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Textual Lives and Living Skills: Doctors and Their Texts in the Practice of Tibetan Medicine

thesis
posted on 2023-04-16, 00:00 authored by Todd P. Marek

Practitioners and scholars of Traditional Tibetan Medicine generally recognize the centrality of the texts known as the Four Tantras (Tib. དཔལ་ལྡན་རྒྱུད་བཞི, dpal ldan rgyud bzhi), but the relationship between the study of texts, on the one hand, and everyday clinical practice and embodied skill, on the other, is not clear. This dissertation, based on sixteen months of multi-sited fieldwork at four sites of medical practice in Qinghai Province, China, explores this relationship and the everyday use of texts in and out of clinical practice. It addresses three questions about the Tantras:

  • 1. As Texts: What do the Four Tantras say about their own history and structure both explicitly and implicitly through their poetics? What are their institutional histories and presents including their relationships with other texts? What hermeneutics do contemporary doctors use to read the Tantras?
  • 2. As Practice: How do the teachings of the Tantras relate to practical knowledge, or become embodied knowledge, in practices like pulse examination, and what reflexive role the Tantras play once competency in such practical actions is achieved? What non-pedagogical role do the Tantras play in clinical practice and interaction? Is this ‘legible’ to an informed observer?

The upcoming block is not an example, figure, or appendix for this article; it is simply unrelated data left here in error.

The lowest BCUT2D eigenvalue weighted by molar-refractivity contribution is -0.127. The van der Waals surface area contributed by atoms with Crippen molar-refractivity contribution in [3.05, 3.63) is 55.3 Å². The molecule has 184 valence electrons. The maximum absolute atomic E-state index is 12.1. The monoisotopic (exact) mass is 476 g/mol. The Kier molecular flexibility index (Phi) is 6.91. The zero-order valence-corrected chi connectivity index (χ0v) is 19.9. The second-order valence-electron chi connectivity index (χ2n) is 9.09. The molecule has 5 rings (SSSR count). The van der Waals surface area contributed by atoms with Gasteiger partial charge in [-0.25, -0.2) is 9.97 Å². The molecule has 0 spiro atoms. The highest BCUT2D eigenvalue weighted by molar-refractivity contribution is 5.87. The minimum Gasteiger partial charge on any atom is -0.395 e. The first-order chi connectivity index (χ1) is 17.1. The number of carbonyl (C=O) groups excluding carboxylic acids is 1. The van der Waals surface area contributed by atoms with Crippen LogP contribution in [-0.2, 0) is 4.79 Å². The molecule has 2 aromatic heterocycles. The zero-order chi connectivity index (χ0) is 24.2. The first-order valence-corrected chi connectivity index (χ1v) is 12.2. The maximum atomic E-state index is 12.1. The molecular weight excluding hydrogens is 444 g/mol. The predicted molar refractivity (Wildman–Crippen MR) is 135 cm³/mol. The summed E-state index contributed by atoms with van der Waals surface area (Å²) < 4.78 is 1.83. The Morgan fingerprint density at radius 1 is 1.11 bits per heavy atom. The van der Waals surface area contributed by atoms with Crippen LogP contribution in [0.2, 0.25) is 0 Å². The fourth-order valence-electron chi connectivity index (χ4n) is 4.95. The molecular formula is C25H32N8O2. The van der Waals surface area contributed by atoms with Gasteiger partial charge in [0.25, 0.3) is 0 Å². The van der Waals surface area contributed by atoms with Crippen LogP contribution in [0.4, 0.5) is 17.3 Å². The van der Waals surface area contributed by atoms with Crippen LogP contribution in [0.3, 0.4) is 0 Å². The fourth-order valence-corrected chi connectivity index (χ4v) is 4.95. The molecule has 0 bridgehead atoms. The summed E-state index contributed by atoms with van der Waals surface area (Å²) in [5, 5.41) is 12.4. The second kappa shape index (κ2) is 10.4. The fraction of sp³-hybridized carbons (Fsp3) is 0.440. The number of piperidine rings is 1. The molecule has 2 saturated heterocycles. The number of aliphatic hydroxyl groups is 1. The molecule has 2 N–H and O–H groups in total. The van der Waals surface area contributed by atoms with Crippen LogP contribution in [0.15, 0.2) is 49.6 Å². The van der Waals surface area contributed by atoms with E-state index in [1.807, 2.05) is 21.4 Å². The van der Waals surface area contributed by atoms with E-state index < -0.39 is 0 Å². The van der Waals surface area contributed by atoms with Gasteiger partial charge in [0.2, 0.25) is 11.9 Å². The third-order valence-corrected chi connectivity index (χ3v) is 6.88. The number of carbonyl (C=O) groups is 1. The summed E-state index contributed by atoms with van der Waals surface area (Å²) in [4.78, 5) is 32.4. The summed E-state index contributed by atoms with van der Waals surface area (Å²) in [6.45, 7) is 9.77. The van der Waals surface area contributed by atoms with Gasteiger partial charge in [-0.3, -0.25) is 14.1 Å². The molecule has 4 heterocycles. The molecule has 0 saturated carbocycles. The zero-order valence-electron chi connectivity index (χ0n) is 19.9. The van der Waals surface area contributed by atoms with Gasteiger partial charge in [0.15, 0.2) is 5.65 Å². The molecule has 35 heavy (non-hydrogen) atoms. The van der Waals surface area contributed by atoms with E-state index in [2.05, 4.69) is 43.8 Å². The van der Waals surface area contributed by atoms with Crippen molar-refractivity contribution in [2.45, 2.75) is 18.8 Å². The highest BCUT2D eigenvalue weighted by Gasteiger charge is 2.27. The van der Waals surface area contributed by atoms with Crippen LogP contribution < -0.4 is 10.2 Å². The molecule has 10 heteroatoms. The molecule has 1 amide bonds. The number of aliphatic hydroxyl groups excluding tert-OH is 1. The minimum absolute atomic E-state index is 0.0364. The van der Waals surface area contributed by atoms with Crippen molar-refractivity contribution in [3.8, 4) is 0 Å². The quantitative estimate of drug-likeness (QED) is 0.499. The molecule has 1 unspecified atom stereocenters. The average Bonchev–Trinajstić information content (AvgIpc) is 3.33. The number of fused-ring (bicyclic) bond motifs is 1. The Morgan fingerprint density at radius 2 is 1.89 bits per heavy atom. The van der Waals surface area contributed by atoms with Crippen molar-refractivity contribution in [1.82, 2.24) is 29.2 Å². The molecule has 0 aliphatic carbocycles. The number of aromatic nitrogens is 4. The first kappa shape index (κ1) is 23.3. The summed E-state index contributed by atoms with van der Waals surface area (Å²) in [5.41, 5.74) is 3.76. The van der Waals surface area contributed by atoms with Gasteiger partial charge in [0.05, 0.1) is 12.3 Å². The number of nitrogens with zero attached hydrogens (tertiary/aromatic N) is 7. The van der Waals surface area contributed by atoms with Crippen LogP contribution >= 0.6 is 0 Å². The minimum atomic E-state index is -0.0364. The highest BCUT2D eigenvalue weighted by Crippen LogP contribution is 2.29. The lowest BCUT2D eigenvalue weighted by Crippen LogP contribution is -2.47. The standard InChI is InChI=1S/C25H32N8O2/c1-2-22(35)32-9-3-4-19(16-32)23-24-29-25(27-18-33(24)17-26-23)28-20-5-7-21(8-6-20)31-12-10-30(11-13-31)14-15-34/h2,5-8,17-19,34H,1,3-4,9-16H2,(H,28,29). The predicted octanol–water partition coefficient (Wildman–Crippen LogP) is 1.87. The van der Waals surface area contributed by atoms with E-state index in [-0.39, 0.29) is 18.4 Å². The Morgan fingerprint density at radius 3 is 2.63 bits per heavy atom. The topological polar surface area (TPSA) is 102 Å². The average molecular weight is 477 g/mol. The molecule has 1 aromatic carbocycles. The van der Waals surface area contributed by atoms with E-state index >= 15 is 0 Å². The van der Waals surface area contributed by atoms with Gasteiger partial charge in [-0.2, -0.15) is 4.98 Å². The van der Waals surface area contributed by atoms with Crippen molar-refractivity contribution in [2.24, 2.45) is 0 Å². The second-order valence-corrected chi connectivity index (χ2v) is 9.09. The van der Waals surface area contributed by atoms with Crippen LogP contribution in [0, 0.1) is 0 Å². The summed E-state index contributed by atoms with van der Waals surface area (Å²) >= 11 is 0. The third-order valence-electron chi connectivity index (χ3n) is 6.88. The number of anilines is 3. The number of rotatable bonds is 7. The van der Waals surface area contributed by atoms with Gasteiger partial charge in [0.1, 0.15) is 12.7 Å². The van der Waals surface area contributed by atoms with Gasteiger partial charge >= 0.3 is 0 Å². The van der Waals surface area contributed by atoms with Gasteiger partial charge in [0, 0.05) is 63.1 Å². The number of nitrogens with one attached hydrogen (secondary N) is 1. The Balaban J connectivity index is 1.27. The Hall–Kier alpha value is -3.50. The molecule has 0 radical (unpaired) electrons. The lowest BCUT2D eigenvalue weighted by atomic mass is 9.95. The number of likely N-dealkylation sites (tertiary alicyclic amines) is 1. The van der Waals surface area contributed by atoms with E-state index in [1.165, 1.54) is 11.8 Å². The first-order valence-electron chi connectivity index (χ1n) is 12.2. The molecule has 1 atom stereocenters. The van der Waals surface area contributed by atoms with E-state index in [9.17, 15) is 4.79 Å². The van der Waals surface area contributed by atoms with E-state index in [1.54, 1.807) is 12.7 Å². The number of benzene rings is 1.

and

  • 3. Is Tibetan medicine, truly a ‘holistic’ medicine, in what way, and what does ‘holism’ mean?
Drawing on anthropological theories of textuality, semiotics, apprenticeship, and embodied skill, using methodology from linguistic anthropology, philology, ethnopoetics, and microethnography, I look beyond the denotational meaning of the texts to analyze both their poetic structure and their relationships with other texts. I examine the ways that textual claims of holism find their way into clinical practice. I look at the relationship between texts and tactility, showing that even in these most embodied of skills that seem immune to shared attention and discursive intersubjectivity texts still have their place. I show that textual practice is a specific type of embodied skill and offer an alternative view of the relationship between this skill and other embodied skills to more common views. This study has implications for the multimodal and intertextual study of medical systems and practices beyond idealized claims.

History

Date Modified

2023-05-12

Defense Date

2023-04-04

CIP Code

  • 45.0201

Research Director(s)

Susan D. Blum

Degree

  • Doctor of Philosophy

Degree Level

  • Doctoral Dissertation

Alternate Identifier

1378797281

OCLC Number

1378797281

Program Name

  • Anthropology

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